“BoJack Horseman” is a weird show. With a talking horse as our protagonist, various interspecies relationships and ridiculous tongue twisters every episode (such as get Hippopopalous and topple the acropolis of monstrous hypocrisy that ensconces us), the sheer absurdity of the series implies a slapstick comedy, rife with inside jokes and animal puns. Yet, though the show never fails to deliver with its bizarre humor, the comedic quality isn’t reminiscent of the feel-good nature of “Bob’s Burgers” or the wit of “Rick and Morty.” Instead, “Bojack Horseman” uses its pink cats and cheerful golden retrievers to deliver a brutally honest portrait of mental illness, addiction and the power dynamics ingrained in Hollywood culture.
Since the show first premiered in 2014, its six seasons refused to shy away from the harsh, depressing reality of present day media. Our protagonist BoJack is no exception to this unsparing portrayal, as a washed up T.V. star coping with the loss of his glory days with alcoholism and barely functioning due to depression and self hatred. Throughout the six seasons of the show, BoJack has done some truly awful things, using his fame to manipulate others and inadvertently hurting those who care about him. Yet viewers identify with him and understand how his childhood trauma and addiction hinders his development into a better person. While the show never justifies his actions, it paints a picture of a man desperately trying to improve, held back by crippling depression and a lack of personal and social accountability. This three dimensionality allows the audience to both empathize with BoJack and reconsider how to move past their own worst decisions.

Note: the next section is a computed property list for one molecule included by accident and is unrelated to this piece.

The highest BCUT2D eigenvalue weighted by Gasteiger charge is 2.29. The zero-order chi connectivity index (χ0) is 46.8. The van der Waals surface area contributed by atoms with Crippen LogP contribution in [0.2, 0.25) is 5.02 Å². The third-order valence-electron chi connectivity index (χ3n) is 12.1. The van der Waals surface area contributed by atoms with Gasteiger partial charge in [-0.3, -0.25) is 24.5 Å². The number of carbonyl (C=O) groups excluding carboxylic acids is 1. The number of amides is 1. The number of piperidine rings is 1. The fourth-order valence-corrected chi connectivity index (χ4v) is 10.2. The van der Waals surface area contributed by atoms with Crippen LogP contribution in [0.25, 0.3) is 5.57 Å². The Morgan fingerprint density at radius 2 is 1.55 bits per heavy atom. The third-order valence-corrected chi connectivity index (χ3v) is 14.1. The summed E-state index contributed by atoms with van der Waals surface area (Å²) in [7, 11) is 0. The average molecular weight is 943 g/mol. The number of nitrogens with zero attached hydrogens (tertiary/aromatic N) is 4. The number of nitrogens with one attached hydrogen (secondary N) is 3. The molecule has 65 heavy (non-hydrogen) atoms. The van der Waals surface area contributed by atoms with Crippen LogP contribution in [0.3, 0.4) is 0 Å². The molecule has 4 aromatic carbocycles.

Viewers also empathize with BoJack’s best friend Diane Ngyuen, a socially active writer, who embodies the confusing intersection between “woke” social media and a cancel culture that never truly succeeds in sparking personal change or societal improvement. Her commitment to calling out damaging behavior in Hollywood is clearly in conflict with her friendship with Bojack. This depicts a problem that many social activists identify with today: an inability to live up to your own high standards of social justice.
“BoJack Horseman” effectively portrays mental illness and the challenges of navigating today’s socially complicated world, while acknowledging its own faults through the story through with characters constantly questioning whether having toxic characters in successful media glorifies or justifies their behavior. BoJack Horseman, both the character and the show, walk a fine line on the concept of glorification, showcasing the reality of harmful behavior without showing it in a positive light.
Netflix has split the last season into two halves, with the first released in October and the second due in January. The first half of season 6 stays true to what “BoJack Horseman” does best: each character is a three-dimensional representation of someone working to maintain their personal values among the corruption of Hollywood and the difficulties of mental illness.
The show doesn’t create its own commentary; instead, it grapples with complex questions without providing a clear answer. How can media accurately portray violent and toxic men without glorifying them? Should society “cancel” celebrities for their actions or should they be allowed to self improve? Are mental illness and substance abuse ever an excuse for hurtful actions? Is there any way to forgive yourself or other people for causing irreparable trauma?
While the show is easily one of my favorite television series of all time, the story of BoJack isn’t one that is easy to watch. The characters aren’t ones you can glorify or be proud of. With every episode, I continually struggle between wanting BoJack to be punished for his actions and hoping that he will be redeemed into a good person by the end of the series. As the series comes to a close in January, I know that the creators of the show won’t choose either black and white option. If “BoJack Horseman” is to conclude in a continual vein as the first half of the last season, January’s release will only further this nuanced story of personal and social accountability under the scathing spotlight of Hollywood media.
Image Credit: The Verge